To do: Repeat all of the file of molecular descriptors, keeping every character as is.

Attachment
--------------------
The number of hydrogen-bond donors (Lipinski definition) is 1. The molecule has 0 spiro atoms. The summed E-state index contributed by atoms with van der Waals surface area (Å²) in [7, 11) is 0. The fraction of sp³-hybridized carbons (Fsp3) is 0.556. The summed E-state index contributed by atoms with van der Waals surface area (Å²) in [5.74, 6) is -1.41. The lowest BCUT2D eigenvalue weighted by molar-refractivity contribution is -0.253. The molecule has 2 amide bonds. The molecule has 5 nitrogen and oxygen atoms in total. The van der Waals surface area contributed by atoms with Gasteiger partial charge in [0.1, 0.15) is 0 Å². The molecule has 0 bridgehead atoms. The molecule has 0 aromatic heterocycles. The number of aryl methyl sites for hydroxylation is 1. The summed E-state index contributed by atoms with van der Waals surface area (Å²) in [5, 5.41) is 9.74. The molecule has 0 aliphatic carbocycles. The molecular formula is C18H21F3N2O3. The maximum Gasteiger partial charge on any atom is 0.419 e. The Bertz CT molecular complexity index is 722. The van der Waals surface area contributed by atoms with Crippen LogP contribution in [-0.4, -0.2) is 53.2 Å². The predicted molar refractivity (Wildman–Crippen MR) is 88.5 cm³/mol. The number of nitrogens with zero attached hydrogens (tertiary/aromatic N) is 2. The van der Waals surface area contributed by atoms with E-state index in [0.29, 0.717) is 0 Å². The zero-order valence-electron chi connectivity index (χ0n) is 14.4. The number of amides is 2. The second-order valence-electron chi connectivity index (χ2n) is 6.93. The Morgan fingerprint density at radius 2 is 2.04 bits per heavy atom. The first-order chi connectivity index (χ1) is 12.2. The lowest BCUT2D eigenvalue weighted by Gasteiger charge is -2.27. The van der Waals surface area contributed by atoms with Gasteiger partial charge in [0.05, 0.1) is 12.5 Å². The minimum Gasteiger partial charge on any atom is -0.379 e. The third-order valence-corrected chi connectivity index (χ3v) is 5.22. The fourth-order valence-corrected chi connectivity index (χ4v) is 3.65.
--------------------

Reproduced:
The number of hydrogen-bond donors (Lipinski definition) is 1. The molecule has 0 spiro atoms. The summed E-state index contributed by atoms with van der Waals surface area (Å²) in [7, 11) is 0. The fraction of sp³-hybridized carbons (Fsp3) is 0.556. The summed E-state index contributed by atoms with van der Waals surface area (Å²) in [5.74, 6) is -1.41. The lowest BCUT2D eigenvalue weighted by molar-refractivity contribution is -0.253. The molecule has 2 amide bonds. The molecule has 5 nitrogen and oxygen atoms in total. The van der Waals surface area contributed by atoms with Gasteiger partial charge in [0.1, 0.15) is 0 Å². The molecule has 0 bridgehead atoms. The molecule has 0 aromatic heterocycles. The number of aryl methyl sites for hydroxylation is 1. The summed E-state index contributed by atoms with van der Waals surface area (Å²) in [5, 5.41) is 9.74. The molecule has 0 aliphatic carbocycles. The molecular formula is C18H21F3N2O3. The maximum Gasteiger partial charge on any atom is 0.419 e. The Bertz CT molecular complexity index is 722. The van der Waals surface area contributed by atoms with Crippen LogP contribution in [-0.4, -0.2) is 53.2 Å². The predicted molar refractivity (Wildman–Crippen MR) is 88.5 cm³/mol. The number of nitrogens with zero attached hydrogens (tertiary/aromatic N) is 2. The van der Waals surface area contributed by atoms with E-state index in [0.29, 0.717) is 0 Å². The zero-order valence-electron chi connectivity index (χ0n) is 14.4. The number of amides is 2. The second-order valence-electron chi connectivity index (χ2n) is 6.93. The Morgan fingerprint density at radius 2 is 2.04 bits per heavy atom. The first-order chi connectivity index (χ1) is 12.2. The lowest BCUT2D eigenvalue weighted by Gasteiger charge is -2.27. The van der Waals surface area contributed by atoms with Gasteiger partial charge in [0.05, 0.1) is 12.5 Å². The minimum Gasteiger partial charge on any atom is -0.379 e. The third-order valence-corrected chi connectivity index (χ3v) is 5.22. The fourth-order valence-corrected chi connectivity index (χ4v) is 3.65.